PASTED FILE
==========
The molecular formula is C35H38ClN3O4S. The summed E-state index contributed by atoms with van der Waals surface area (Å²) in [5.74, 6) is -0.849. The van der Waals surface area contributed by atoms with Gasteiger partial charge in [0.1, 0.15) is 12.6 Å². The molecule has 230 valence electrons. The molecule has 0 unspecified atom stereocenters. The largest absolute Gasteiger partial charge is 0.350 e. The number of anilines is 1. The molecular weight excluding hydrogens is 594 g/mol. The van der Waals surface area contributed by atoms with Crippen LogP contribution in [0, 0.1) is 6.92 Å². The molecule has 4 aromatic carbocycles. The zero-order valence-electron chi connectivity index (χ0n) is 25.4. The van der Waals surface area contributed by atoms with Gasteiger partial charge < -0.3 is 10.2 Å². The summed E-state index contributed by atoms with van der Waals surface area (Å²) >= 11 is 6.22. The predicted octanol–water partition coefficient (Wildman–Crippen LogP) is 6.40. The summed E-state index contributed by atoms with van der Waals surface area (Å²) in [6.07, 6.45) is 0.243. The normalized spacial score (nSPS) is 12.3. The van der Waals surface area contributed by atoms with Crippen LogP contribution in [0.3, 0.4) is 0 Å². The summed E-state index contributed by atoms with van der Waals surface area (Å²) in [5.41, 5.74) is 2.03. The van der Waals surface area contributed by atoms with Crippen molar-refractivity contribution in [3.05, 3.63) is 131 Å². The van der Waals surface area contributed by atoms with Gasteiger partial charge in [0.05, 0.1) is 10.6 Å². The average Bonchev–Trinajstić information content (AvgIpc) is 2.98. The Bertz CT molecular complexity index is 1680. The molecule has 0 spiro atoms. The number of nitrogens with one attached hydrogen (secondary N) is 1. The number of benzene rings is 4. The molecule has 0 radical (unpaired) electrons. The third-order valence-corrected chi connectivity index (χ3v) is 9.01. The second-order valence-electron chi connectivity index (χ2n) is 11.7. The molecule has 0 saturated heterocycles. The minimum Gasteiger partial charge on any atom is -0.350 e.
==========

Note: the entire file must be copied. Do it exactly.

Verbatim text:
The molecular formula is C35H38ClN3O4S. The summed E-state index contributed by atoms with van der Waals surface area (Å²) in [5.74, 6) is -0.849. The van der Waals surface area contributed by atoms with Gasteiger partial charge in [0.1, 0.15) is 12.6 Å². The molecule has 230 valence electrons. The molecule has 0 unspecified atom stereocenters. The largest absolute Gasteiger partial charge is 0.350 e. The number of anilines is 1. The molecular weight excluding hydrogens is 594 g/mol. The van der Waals surface area contributed by atoms with Crippen LogP contribution in [0, 0.1) is 6.92 Å². The molecule has 4 aromatic carbocycles. The zero-order valence-electron chi connectivity index (χ0n) is 25.4. The van der Waals surface area contributed by atoms with Gasteiger partial charge < -0.3 is 10.2 Å². The summed E-state index contributed by atoms with van der Waals surface area (Å²) >= 11 is 6.22. The predicted octanol–water partition coefficient (Wildman–Crippen LogP) is 6.40. The summed E-state index contributed by atoms with van der Waals surface area (Å²) in [6.07, 6.45) is 0.243. The normalized spacial score (nSPS) is 12.3. The van der Waals surface area contributed by atoms with Crippen LogP contribution in [0.3, 0.4) is 0 Å². The summed E-state index contributed by atoms with van der Waals surface area (Å²) in [5.41, 5.74) is 2.03. The van der Waals surface area contributed by atoms with Crippen molar-refractivity contribution in [3.05, 3.63) is 131 Å². The van der Waals surface area contributed by atoms with Gasteiger partial charge in [0.05, 0.1) is 10.6 Å². The average Bonchev–Trinajstić information content (AvgIpc) is 2.98. The Bertz CT molecular complexity index is 1680. The molecule has 0 spiro atoms. The number of nitrogens with one attached hydrogen (secondary N) is 1. The number of benzene rings is 4. The molecule has 0 radical (unpaired) electrons. The third-order valence-corrected chi connectivity index (χ3v) is 9.01. The second-order valence-electron chi connectivity index (χ2n) is 11.7. The molecule has 0 saturated heterocycles. The minimum Gasteiger partial charge on any atom is -0.350 e.